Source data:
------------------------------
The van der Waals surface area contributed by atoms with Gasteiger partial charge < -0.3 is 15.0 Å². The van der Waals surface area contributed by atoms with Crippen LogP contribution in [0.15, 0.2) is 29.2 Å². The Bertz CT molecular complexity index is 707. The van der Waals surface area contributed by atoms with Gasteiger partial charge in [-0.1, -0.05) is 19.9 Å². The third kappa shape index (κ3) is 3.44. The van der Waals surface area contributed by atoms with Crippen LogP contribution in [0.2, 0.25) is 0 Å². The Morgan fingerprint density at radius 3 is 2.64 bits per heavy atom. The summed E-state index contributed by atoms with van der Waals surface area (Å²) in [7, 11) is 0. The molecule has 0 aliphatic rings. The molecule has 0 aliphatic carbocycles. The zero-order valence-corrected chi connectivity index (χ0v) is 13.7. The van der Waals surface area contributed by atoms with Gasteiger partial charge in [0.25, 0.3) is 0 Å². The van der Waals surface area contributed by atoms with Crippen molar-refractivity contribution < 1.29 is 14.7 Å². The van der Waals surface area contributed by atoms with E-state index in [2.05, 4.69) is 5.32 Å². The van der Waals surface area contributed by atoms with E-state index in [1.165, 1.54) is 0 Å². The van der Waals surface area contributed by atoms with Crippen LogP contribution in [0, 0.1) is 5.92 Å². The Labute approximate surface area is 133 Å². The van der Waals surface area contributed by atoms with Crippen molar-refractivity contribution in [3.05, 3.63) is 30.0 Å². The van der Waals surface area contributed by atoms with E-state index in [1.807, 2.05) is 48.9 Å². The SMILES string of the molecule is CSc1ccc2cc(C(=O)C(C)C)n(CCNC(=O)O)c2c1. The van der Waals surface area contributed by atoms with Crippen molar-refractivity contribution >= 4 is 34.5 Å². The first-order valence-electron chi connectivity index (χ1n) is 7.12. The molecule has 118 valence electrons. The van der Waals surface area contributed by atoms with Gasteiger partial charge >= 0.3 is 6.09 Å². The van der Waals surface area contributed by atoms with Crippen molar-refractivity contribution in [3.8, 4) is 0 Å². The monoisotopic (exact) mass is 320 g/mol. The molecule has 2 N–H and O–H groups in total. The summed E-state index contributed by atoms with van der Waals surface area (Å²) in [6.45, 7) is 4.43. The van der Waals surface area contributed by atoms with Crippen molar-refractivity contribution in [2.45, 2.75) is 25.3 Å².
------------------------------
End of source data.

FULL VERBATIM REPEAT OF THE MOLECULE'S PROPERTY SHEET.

The van der Waals surface area contributed by atoms with Gasteiger partial charge < -0.3 is 15.0 Å². The van der Waals surface area contributed by atoms with Crippen LogP contribution in [0.15, 0.2) is 29.2 Å². The Bertz CT molecular complexity index is 707. The van der Waals surface area contributed by atoms with Gasteiger partial charge in [-0.1, -0.05) is 19.9 Å². The third kappa shape index (κ3) is 3.44. The van der Waals surface area contributed by atoms with Crippen LogP contribution in [0.2, 0.25) is 0 Å². The Morgan fingerprint density at radius 3 is 2.64 bits per heavy atom. The summed E-state index contributed by atoms with van der Waals surface area (Å²) in [7, 11) is 0. The molecule has 0 aliphatic rings. The molecule has 0 aliphatic carbocycles. The zero-order valence-corrected chi connectivity index (χ0v) is 13.7. The van der Waals surface area contributed by atoms with Gasteiger partial charge in [0.25, 0.3) is 0 Å². The van der Waals surface area contributed by atoms with Crippen molar-refractivity contribution < 1.29 is 14.7 Å². The van der Waals surface area contributed by atoms with E-state index in [2.05, 4.69) is 5.32 Å². The van der Waals surface area contributed by atoms with E-state index in [1.165, 1.54) is 0 Å². The van der Waals surface area contributed by atoms with Crippen LogP contribution in [0, 0.1) is 5.92 Å². The Labute approximate surface area is 133 Å². The van der Waals surface area contributed by atoms with Crippen molar-refractivity contribution in [3.05, 3.63) is 30.0 Å². The van der Waals surface area contributed by atoms with E-state index in [1.807, 2.05) is 48.9 Å². The SMILES string of the molecule is CSc1ccc2cc(C(=O)C(C)C)n(CCNC(=O)O)c2c1. The van der Waals surface area contributed by atoms with Crippen molar-refractivity contribution >= 4 is 34.5 Å². The first-order valence-electron chi connectivity index (χ1n) is 7.12. The molecule has 118 valence electrons. The van der Waals surface area contributed by atoms with Gasteiger partial charge >= 0.3 is 6.09 Å². The van der Waals surface area contributed by atoms with Crippen molar-refractivity contribution in [3.8, 4) is 0 Å². The monoisotopic (exact) mass is 320 g/mol. The molecule has 2 N–H and O–H groups in total. The summed E-state index contributed by atoms with van der Waals surface area (Å²) in [6.45, 7) is 4.43. The van der Waals surface area contributed by atoms with Crippen molar-refractivity contribution in [2.45, 2.75) is 25.3 Å².